Home from the Hill, a National Book Award finalist about to be re-released, is the kind of story that lingers and affects the reader’s mood long after it is over. Upon completing the DRC, I felt a sense of loss that only comes with really splendid literature. So thank you Open Road Integrated Media, and thank you Net Galley for hooking me up. And if the spirit of the late, great author lingers among us, I want to thank him for tearing out my heart and feeding it to me with a spoon. It’s that good.
We know from the get-go that this one won’t end well. We think we are prepared for it. The people that live in that sleepy little Depression-era Texas town are a closed-mouthed lot, but the narrator is telling us things that the stranger in their midst doesn’t know. We know it’s a tragic tale because of this, but later we get so caught up in the magic being spun that we forget ourselves, and we cannot help hoping.
Boomer-gens like this reviewer may find colloquialisms and slang terms they had long forgotten; my own family, some of whom harkened from that neck of the woods, used them liberally some fifty years ago. Between this and the skillful use of setting and character, I felt as if I were sitting in the Captain’s den (though women are really not allowed there) listening to Chauncey spin his hunting stories, ones borne of longstanding oral tradition. I almost fell off the bed when I saw the word “larruping”. I had thought it was an onomatopoeia until I read it. I had forgotten the term entirely, but Humphrey brought it back, and I could hear it in my father’s voice, though he has been dead most of my life.
Ahem. The story. All right, let’s try this: what if Shakespeare had written Romeo and Juliet, but instead of his characters fantasizing and vowing not be Capulet or Montague, they had said, “Well of course, I am a Capulet, and you are a Montague, but we’ll give it time. They’ll come around.” But oh my my my, they would have been so very wrong. Nobody is going to do anything of the sort.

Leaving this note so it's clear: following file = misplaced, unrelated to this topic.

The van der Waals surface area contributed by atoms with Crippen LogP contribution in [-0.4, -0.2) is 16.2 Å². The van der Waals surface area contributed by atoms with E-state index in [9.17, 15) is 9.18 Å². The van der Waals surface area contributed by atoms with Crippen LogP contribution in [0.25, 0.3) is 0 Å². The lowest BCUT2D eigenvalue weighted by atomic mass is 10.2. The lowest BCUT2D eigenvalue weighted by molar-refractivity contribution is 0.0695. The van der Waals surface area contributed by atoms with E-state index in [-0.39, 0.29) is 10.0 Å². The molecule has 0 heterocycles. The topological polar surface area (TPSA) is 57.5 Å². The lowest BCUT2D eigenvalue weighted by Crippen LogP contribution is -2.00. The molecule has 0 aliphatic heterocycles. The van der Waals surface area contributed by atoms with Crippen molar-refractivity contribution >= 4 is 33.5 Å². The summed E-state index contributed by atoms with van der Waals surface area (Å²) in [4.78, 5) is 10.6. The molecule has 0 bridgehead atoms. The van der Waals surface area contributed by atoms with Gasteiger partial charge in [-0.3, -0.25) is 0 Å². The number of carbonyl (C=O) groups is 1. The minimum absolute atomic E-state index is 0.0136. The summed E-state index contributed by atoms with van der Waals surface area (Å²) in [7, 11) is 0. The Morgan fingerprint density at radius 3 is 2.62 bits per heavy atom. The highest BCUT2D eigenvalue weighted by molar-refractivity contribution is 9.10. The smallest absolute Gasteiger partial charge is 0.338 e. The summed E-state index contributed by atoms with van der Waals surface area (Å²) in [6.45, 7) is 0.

In a sense, Humphrey almost makes Shakespeare seem shallow, because the foundation of his tragic love story is this: we may love someone our families may not prefer, yet we are still what we came from. Even as we strive to be better people, different people than those who bore us and those that came before them, a piece of them remains at the core of what we are.
So although Theron wants to be someone better than his mother and certainly better than his father, it’s just not that simple. He is an independent, whole new person, with his own ideas, dreams, and resolutions…and he is still his father’s son. And he is still Hannah’s lad.
Libby loves her parents dearly, and when things go wrong, it is them she turns to. But of course, there is Theron. She loves him, and nobody else will really do. Surely, in a world made of fine people with the best of intentions, there ought to be a way?
Not so much.
I’ve read a few sad-sack reviews written by former literature students who have whined that they were required to read this in college. I want to smack those people upside the head and tell them to be grateful, and maybe go back and read it again.
All I know for sure is that it not only immersed me in another time and another place…it also reminded me of who I am.